If you can attend, please respond with. 1. ACP username 2. E-mail where we can reach you at 3. Link to your Attack on Titan costume (we will need to cast Eren first) on ACP
Limited to ACParadise cosplayers only with uploaded photos of their costumes on acparadise.com. If you’re not on ACP yet, no worries, sign up for an acparadise account today, it’s easy! We’ll have more information as time passes.
TOMORROW, March 27 at 4:30 PST, the Fandom Society will be hosting an EXCLUSIVE livestream interview with Bryce Papenbrook, the English voice actor for Eren from Attack on Titan! Join us tomorrow on our livestream channel!
I know some of you are SnK fans, so we have this going on!
(I will be in channel hanging out with you guys, too! Check for the user ‘sasha-nein’!)
HEY COSPLAYERS GET INTO YOUR FAVORITE COSPLAY RIGHT NOW AND SEND ME GIFS OF YOU OPENING UP A LETTER (INVITATION TO THE COSPLAY BALL) AND BEING EXCITED IN CHARACTER. You may be in a promotional post for the event. Please do this ASAP. Thank you!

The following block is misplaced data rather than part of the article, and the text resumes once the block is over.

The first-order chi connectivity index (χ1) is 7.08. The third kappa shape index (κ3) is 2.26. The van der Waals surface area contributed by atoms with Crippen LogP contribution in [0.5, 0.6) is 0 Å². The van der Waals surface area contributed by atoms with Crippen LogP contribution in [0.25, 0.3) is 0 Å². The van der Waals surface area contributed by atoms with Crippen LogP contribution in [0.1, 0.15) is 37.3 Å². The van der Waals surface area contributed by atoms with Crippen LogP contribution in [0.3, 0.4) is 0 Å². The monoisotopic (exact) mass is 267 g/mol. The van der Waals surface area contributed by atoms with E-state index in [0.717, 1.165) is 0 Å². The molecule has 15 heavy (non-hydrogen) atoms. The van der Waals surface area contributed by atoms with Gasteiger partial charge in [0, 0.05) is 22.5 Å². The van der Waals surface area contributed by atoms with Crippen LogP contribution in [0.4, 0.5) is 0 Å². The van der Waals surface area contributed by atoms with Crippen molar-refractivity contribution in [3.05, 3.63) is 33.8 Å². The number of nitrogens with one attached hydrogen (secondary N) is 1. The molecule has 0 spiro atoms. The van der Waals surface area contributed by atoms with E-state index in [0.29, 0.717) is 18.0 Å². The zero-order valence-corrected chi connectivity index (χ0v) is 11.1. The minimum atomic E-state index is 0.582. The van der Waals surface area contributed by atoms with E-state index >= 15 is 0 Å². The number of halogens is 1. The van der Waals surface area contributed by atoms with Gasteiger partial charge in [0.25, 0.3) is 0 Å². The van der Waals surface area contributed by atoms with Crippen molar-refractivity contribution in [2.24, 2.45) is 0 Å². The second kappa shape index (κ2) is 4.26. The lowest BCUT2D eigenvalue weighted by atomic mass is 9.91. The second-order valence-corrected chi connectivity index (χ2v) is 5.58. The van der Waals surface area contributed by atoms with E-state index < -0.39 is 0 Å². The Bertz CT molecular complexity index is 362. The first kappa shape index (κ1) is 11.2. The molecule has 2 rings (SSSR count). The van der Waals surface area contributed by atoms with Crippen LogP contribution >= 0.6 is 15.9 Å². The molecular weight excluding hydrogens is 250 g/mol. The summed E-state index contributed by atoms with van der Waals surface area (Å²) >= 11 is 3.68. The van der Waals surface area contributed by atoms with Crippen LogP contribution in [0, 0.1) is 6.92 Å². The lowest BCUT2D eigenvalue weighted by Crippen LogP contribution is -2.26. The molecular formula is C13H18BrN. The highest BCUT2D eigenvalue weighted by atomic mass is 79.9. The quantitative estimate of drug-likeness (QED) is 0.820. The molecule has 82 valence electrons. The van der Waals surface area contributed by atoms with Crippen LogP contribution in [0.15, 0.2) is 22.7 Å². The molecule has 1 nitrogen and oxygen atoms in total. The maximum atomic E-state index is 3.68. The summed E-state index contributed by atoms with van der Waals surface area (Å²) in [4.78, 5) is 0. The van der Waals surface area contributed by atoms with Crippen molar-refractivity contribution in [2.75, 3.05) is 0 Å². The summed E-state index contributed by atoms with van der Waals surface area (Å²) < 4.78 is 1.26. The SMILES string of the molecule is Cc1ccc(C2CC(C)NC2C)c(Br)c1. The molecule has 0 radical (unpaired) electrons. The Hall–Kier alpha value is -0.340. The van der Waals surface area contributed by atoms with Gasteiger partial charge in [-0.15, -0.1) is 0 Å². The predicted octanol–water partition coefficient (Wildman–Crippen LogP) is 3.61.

Hey coooosssplayers! (: The Fandom Society needs you!
Okay, this post is going to be lengthy, so please bear with me. I want to talk about preparing to attend a convention, how to pack sensibly, and what NOT to do at a hotel. I’ve been attending cons for nearly a decade now and aside from that I have traveled often and …
First, what is trigger discipline, and why is it important for cosplay?
Trigger discipline is holding the gun properly, without your finger on the trigger, which helps prevent accidental misfires.
Its connection to cosplay is very simple. If you are cosplaying a character who knows their way around guns (think Winchester brothers, Jade Harley, Solid Snake, etc.), they’ll be holding the gun properly, since they’ve been trained to do so. It adds to the feel of the character. It’s also a good habit to have if you ever pick up a real gun at any point in time. That’s called “committing to muscle memory.”
A lot of the cosplay I’ve seen involving guns have the cosplayers posed with their finger on the trigger. In the real world, this is incredibly dangerous, and you shouldn’t have your finger on the trigger until you’re ready to shoot.